Friday, February 25, 2011

How to Draw a Volute, or Acanthus Scroll


I don't think there is a more beautiful line in the world than the curve described above. Zeising went so far as to claim for the Golden ratio that;
"... [It is] the universal law in which is contained the ground-principle of all formative striving for beauty and completeness in the realms of both nature and art, and which permeates, as a paramount spiritual ideal, all structures, forms and proportions, whether cosmic or individual, organic or inorganic, acoustic or optical; which finds its fullest realization, however, in the human form."
Well actually the nautilus shell is not a true Phi-spiral, but it's pretty close so we'll go with Zeising's effusiveness for now. This is Part IV in the series How to Draw the Acanthus, and deals with the topic of how to draw a volute, or acanthus scroll.

I don't mean to mislead with the opening image, but in this instance we are going to look specifically at the Ionic volute (not the curve described by the logarithmic spiral above). I have linked out in this article to other mathematical scrolls if you're interested in further reading regarding Fibonacci numbers, Golden Spiral, or logarithmic spirals.

But first, a little background. The following quote is from Elements of Geometrical Drawing, by John Henry Spooner (1901), describing the Ionic volute.


Erechtheum capital from Stuart and Revett’s The Antiquities of Athens (1790)

James Stuart and Nicholas Revett’s The Antiquities of Athens (1790) was the book that popularized the Ionic order of the Erechtheum through it's beautiful illustrations. Historian Calder Loth points out that "The Erechtheum’s volutes are the most complex of all Greek Ionic capitals, having a series of tightly spaced creases or canals resembling fine drapery. The central swag in the canals, a characteristic feature of Greek Ionic capitals, emphasizes the drapery-like character." 

Corinthian Acanthus Scroll

The volute made it's way into the Corinthian order too. A Textbook on Ornamental Design (1901) introduces the Choragic monument of Lysicrates in Athens as "the principal structure of Greek origin designed in the Corinthian order", and describes the section of Acanthus scroll pictured above as showing...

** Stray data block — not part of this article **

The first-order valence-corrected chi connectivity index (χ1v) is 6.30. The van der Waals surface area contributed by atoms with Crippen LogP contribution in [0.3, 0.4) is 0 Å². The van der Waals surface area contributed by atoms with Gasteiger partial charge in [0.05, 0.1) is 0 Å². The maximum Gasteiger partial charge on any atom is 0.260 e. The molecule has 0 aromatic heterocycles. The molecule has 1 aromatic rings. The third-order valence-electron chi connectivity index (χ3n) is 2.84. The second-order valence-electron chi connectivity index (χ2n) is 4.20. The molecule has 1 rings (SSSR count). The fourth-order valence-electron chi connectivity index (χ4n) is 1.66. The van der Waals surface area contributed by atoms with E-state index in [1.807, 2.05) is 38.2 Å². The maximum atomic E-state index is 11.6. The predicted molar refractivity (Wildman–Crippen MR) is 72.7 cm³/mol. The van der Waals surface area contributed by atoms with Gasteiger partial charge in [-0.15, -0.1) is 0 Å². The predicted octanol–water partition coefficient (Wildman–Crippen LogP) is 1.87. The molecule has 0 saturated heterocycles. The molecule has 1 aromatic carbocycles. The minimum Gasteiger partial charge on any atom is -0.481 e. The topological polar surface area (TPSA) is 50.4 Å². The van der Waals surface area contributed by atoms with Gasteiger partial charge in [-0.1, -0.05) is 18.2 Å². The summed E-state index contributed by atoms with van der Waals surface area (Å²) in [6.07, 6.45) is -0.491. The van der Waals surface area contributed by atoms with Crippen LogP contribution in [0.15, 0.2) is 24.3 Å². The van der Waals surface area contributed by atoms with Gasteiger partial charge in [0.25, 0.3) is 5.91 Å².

"... not only the elaboration of ornament characteristic of this order, but also a principle of ornamental design that is of the utmost importance in its relation to the lack of invention of new forms and the restraining influences of certain art periods. It will be observed here that the various parts of the acanthus scroll grow out of one another in a continuous line. This is a principle of design that originated with the Greeks, and was continued by the Romans."
So we're beginning to see the importance of the scroll design, whether as described by the natural roll of a fern or shell, as evidenced in Greek, Roman or Islamic architecture, or as a mathematical design principle adopted by the likes of Le Corbusier. It seems we should probably learn how to draw one of these things then, right?

There is ample historic precedent for drawing the volute, but oddly the information seems to vary. A number of different methods are described in The New Metal Worker Pattern Book, by George Watson (1901). Spooner maintains that the ratio for describing it's curve is 7 : 6 : 5, and claims that the Greeks would agree. Another source follows a ratio of 6.5 : 5.5 : 4.5. [Though I am strictly a layman, these ratios seem like approximations to me; 7 : 6 is surely not the same as 6 : 5, nor is 6.5 : 5.5 as 5.5 : 4.5 (but please feel free to enlighten me). A more accurate Ionic ratio would be 7 : 6 : 5.143, which is what I will use here].


The point is that although the ratios may change, our method for constructing the volute remains the same. We could substitute 7 : 5.5 : 4.321 (which would describe a different curve) just as easily, but for now we will concentrate on drawing the distinctive ram's horn shape of the scrolls of an Ionic capital as described by Spooner's ratio.

Here are the steps you need to follow:

Fig. 1
Step 1: I decided arbitrarily to start with a rectangle 3.5cm wide and 6cm tall [Fig. 1], and to start the convolutions of the curve at A, 3.5cm from the base of the volute.

Fig. 2

Step 2: So, according to the traditional ratio of 7 : 6 : 5.143, we divide the length of AB by 1.1666666666 to give us the length of BC. [In the case of the ratio 6.5 : 5.5 : 4.5, we would divide by 1.1818181818].

Continuing in this manner, we determine the length of CD [Fig. 2], by dividing BC by 1.1666666666. This gives a length for CD of 2.57cm .